This path will reinforce an entire generation’s association of Christianity with intolerance. From a purely pragmatic standpoint, in the long run, it may also ultimately spell institutional demise as the supply of students interested in a place like that is drying up quickly already and the hemorrhaging shows no signs of slowing down.
With their recent decision to revoke the admission of a graduate student simply because he is gay, Union University, Carson-Newman’s West Tennessee counterpart, has quite clearly chosen this path.
“A school more interested in toeing the party line than in fully embracing the opportunity to welcome whosever might come is not a place I want to be associated with any longer.”
Option 2 will be to throw wide the doors of the Christian college community to all who might benefit from the unique blend of intellectual formation and spiritual growth and development offered therein. Professors will serve neither as catechists nor as doctrinal police and will instead invite a spiritually open but theologically unsure generation to taste and see the good that exists in the broad stream of the historic Christian tradition.
But most of all they will teach their subjects to the best of their abilities in an environment where the unconverted are as welcome to learn as the converted, thereby subverting some of the worst of white Christianity’s increasingly negative reputation. (On a related note: they will also commit themselves to the difficult but indispensable work of casting aside the white supremacist assumptions of a cultural Christianity long distorted by the accretions of whiteness, but that is a column for another day.)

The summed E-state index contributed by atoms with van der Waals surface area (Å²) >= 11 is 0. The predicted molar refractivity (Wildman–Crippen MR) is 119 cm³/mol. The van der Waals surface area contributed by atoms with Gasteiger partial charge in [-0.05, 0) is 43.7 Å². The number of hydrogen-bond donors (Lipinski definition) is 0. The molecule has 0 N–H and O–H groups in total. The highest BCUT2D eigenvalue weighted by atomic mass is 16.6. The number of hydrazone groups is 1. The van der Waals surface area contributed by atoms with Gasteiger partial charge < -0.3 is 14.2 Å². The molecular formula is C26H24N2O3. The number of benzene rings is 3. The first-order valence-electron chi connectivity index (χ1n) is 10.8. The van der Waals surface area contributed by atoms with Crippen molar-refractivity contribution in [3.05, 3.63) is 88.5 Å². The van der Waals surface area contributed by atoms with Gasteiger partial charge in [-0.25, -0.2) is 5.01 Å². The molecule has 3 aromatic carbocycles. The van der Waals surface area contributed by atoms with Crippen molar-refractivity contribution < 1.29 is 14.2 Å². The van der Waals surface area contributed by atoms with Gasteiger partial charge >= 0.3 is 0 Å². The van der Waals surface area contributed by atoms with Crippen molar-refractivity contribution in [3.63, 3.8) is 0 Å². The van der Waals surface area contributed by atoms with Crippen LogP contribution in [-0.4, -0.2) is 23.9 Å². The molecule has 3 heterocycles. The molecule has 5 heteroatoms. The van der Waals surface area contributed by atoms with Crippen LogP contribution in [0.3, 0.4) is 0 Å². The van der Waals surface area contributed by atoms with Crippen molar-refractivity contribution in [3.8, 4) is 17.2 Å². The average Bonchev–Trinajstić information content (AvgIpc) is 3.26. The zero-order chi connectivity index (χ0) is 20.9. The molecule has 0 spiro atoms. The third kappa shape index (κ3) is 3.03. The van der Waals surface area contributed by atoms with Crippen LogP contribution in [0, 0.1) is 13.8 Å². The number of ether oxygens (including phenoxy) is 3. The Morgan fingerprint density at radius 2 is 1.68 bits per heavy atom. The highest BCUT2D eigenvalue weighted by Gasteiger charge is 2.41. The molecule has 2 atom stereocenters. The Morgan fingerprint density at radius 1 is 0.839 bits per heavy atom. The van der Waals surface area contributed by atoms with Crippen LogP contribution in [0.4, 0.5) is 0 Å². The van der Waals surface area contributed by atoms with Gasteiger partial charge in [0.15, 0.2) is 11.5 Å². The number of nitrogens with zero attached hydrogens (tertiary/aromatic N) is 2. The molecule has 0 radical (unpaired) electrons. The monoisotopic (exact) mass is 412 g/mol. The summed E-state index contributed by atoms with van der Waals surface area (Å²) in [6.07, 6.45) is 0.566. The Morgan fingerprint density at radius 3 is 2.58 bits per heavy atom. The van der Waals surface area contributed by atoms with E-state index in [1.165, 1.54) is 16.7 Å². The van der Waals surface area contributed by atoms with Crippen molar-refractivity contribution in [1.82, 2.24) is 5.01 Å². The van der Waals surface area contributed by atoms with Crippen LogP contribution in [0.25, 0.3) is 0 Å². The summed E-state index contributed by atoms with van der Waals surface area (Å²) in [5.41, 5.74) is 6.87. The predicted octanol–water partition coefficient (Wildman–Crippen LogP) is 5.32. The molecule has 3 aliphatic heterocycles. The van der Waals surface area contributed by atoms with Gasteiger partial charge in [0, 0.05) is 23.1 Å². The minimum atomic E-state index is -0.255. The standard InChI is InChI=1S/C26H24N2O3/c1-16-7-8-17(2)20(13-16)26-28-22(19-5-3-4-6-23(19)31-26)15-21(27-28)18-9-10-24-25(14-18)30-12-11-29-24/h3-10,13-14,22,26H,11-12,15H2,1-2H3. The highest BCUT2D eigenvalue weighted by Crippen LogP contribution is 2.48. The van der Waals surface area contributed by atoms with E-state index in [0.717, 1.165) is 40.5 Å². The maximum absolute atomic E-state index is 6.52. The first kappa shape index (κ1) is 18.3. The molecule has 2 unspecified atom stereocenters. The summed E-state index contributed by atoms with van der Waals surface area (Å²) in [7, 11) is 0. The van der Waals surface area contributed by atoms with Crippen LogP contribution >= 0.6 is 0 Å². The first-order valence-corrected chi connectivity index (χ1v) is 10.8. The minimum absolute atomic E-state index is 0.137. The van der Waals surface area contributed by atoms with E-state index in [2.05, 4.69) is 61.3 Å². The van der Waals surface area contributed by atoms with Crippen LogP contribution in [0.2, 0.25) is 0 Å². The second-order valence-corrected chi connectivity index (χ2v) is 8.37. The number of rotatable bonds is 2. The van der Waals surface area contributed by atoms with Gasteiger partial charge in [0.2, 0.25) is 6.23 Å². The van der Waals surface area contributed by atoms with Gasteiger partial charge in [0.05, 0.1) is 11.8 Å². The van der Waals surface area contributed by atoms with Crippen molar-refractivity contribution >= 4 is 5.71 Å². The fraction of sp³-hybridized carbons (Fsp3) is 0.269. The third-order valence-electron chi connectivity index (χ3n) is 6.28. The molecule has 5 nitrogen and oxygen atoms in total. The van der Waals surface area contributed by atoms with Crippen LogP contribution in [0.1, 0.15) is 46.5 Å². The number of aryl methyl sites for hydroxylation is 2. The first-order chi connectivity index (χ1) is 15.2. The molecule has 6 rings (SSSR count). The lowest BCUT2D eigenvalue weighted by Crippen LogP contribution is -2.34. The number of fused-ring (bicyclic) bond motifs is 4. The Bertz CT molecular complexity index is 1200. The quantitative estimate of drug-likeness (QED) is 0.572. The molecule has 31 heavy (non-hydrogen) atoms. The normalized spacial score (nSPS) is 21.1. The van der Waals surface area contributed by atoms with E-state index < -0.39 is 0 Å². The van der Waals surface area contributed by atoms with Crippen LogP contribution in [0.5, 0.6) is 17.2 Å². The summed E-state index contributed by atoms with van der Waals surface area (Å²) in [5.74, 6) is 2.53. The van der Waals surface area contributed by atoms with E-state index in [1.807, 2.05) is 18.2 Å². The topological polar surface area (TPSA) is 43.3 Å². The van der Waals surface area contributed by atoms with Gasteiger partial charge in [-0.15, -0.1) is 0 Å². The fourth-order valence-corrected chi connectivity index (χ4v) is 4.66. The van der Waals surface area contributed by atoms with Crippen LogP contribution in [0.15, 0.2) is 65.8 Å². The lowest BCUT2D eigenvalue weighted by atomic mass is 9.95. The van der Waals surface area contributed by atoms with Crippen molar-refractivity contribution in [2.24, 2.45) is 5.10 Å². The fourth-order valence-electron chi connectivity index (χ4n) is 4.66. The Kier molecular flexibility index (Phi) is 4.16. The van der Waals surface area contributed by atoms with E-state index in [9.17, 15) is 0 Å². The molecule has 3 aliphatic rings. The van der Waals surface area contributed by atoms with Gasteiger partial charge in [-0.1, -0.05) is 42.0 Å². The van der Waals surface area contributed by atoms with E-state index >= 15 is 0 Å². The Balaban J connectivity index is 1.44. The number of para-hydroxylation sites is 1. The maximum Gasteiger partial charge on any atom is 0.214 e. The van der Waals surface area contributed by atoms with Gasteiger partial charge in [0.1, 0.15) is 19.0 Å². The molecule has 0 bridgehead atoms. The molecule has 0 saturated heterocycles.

Although I always have hoped that this is what Carson-Newman could do and be, I increasingly fear that my alma mater is heading down a path far closer to the former than the latter. And although I harbor no illusions about this column’s potential to change the minds of the powers that be, I would be derelict in my duty as a proud alum if I did not make one thing abundantly clear: a school more interested in toeing the party line than in fully embracing the opportunity to welcome whosever might come is not a place I want to be associated with any longer. If Carson-Newman is indeed becoming that kind of place, I will have no further reason to step foot on its campus ever again, and I will make it abundantly clear to anyone I encounter that they should not either.
Isaac B. Sharp is director of certificate programming and visiting professor at Union Theological Seminary in the City of New York. He is the co-editor, with David P. Gushee, of Evangelical Ethics: A Reader and the forthcoming Christian Ethics in Conversation.